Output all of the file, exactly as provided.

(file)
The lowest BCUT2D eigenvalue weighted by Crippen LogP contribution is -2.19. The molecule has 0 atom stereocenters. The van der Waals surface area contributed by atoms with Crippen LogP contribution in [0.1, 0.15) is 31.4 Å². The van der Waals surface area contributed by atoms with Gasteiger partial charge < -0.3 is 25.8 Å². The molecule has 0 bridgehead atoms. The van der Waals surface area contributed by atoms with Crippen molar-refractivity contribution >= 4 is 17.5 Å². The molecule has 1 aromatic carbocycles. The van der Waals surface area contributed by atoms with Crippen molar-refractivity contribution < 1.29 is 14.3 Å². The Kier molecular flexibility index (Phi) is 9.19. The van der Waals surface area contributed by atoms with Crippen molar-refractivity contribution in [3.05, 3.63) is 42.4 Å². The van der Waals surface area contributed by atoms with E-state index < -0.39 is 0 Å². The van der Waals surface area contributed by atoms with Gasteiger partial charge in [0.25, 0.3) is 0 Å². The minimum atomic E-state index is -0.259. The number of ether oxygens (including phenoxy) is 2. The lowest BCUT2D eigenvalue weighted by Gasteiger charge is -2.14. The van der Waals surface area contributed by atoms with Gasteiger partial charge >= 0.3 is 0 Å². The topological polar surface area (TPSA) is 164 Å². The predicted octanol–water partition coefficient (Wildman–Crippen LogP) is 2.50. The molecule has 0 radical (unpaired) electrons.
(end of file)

The lowest BCUT2D eigenvalue weighted by Crippen LogP contribution is -2.19. The molecule has 0 atom stereocenters. The van der Waals surface area contributed by atoms with Crippen LogP contribution in [0.1, 0.15) is 31.4 Å². The van der Waals surface area contributed by atoms with Gasteiger partial charge < -0.3 is 25.8 Å². The molecule has 0 bridgehead atoms. The van der Waals surface area contributed by atoms with Crippen molar-refractivity contribution >= 4 is 17.5 Å². The molecule has 1 aromatic carbocycles. The van der Waals surface area contributed by atoms with Crippen molar-refractivity contribution < 1.29 is 14.3 Å². The Kier molecular flexibility index (Phi) is 9.19. The van der Waals surface area contributed by atoms with Crippen molar-refractivity contribution in [3.05, 3.63) is 42.4 Å². The van der Waals surface area contributed by atoms with E-state index < -0.39 is 0 Å². The van der Waals surface area contributed by atoms with Gasteiger partial charge in [0.25, 0.3) is 0 Å². The minimum atomic E-state index is -0.259. The number of ether oxygens (including phenoxy) is 2. The lowest BCUT2D eigenvalue weighted by Gasteiger charge is -2.14. The van der Waals surface area contributed by atoms with Gasteiger partial charge >= 0.3 is 0 Å². The topological polar surface area (TPSA) is 164 Å². The predicted octanol–water partition coefficient (Wildman–Crippen LogP) is 2.50. The molecule has 0 radical (unpaired) electrons.